Al-Qaeda terrorist group leader denied parole after spending 14 years in UK prison

In 2008, a British-born terrorist sentenced to life in prison for leading an al-Qaeda gang that planned a genocide in South Africa was denied parole.

Rangzieb Ahmed, 47, was the first person to be convicted of orchestrating terrorism in the UK.

In 2008, after being deported from Pakistan, Ahmed was convicted by a criminal court in Manchester and sentenced to a minimum of 10 years’ life in prison for planning a terrorist attack by a Dubai-based al Qaeda cell. .

During his trial, Ahmed claimed in Pakistan that, in collusion with MI6, he was tortured by inter-service intelligence agencies, beating him and pulling out his nails while trying to obtain information on al-Qaeda.

Epoch Times photo
Rangzieb Ahmed, 47, was the first person to be convicted of orchestrating terrorism in the UK. (GMP)

However, the Court of Appeal dismissed his claim and he was not allowed to appeal to the British Supreme Court.

Tried to sue MI6 over torture claims in Pakistan

In 2020, he sued MI5, MI6, the Ministry of Foreign Affairs, the Ministry of Home Affairs, the Attorney General and the Greater Manchester Police, alleging they were all complicit in his torture and wrongful imprisonment while in Pakistan.

Earlier this week, Her Majesty’s Inspector General of Prisons said the nine convicted terrorists held in the segregation center had not taken a criminal conduct course aimed at Islamic extremists. The parole board confirmed that Ahmed participated in a certification program while incarcerated.

However, the parole board said concerns were raised about his “attitude, beliefs and behavior.”

The commission heard evidence from prison officials, a probation officer, a psychologist, a former police officer, an Arabic language professor, and also interviewed Ahmed.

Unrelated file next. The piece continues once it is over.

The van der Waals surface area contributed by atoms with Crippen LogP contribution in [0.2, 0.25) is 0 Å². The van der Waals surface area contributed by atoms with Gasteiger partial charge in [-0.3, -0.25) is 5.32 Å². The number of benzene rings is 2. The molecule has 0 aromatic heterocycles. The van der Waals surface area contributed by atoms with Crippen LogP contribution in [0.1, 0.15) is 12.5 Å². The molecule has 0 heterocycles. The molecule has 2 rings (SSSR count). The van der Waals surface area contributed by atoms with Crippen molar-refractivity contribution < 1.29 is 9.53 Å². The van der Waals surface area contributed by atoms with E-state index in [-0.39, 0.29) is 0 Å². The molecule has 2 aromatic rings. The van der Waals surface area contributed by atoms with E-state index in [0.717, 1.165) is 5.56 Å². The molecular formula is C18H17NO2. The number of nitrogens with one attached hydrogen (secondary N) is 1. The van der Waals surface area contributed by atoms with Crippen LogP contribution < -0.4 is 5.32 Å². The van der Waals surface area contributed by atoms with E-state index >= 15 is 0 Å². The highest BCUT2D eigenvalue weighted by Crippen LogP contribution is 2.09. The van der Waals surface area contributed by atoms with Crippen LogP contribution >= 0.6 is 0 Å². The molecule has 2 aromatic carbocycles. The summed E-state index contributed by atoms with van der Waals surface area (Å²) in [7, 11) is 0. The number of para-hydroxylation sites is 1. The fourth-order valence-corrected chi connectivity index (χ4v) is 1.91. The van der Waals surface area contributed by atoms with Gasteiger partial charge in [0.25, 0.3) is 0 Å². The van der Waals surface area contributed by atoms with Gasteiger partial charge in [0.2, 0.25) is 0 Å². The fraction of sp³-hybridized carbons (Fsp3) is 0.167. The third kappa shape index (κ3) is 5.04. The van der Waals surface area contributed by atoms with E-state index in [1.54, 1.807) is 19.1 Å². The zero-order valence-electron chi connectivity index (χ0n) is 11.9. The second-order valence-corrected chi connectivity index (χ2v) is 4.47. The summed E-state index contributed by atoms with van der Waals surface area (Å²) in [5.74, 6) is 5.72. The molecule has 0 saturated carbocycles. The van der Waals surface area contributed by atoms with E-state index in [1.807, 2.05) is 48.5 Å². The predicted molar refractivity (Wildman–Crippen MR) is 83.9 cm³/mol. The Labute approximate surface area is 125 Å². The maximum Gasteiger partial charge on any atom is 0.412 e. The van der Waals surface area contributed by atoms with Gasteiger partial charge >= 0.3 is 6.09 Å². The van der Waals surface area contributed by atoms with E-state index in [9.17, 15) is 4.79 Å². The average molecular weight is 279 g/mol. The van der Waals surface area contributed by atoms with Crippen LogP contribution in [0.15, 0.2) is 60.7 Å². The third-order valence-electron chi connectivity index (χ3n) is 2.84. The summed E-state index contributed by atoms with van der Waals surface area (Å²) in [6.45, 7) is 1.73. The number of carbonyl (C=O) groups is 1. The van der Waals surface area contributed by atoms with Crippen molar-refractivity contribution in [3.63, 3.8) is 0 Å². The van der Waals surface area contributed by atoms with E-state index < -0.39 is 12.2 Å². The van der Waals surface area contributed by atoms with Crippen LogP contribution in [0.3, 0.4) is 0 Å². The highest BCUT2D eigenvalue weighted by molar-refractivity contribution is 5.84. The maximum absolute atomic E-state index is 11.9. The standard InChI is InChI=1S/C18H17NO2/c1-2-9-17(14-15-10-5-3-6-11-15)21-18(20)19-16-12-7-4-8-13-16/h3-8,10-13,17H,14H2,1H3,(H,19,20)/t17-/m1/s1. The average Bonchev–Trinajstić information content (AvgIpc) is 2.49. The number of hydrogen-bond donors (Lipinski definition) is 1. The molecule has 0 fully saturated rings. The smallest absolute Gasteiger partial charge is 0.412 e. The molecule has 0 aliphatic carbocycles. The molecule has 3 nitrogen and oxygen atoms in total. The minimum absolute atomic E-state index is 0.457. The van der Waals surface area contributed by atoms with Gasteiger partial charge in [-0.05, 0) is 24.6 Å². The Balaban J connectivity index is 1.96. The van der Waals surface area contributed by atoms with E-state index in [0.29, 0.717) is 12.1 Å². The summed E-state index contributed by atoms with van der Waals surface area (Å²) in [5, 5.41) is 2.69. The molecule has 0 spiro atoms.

They said plans for him to live in “designated accommodation” with severe restrictions on contact, movement and activity were not “robust” enough to manage the threat he still posed. Stated.

Ahmed is one of about 100 convicted Islamist terrorists eligible for parole from British prisons.

In December 2021, the independent terrorism law examiner, Jonathan Hall QC, warned that errors could be made in releasing some of these detainees.

Condolence messages and flowers for the London Bridge attack
Condolence messages and flowers, including a photo of victim Jack Merritt, are seen near the site of the London Bridge stabbing in London, December 1, 2019. (Toby Melville/Reuters)

Among the convicted terrorists released in recent years are Usman Khan, who killed two people at Fishmonger’s Hall in London 11 months after his release in 2019, and stabbed a shopper in Streatham. There is Sudesh Amman, who was later shot dead by the police. South London, one month after liberation.

Hall said the parole board would be “very cautious” after these incidents, especially given that Khan convinced the prison chaplain and probation officer that he had abandoned the Islamist cause. rice field.

PA Media contributed to this report.

Chris Summers


Chris Summers is a UK-based journalist with a wide range of national coverage, with a particular interest in crime, police and law.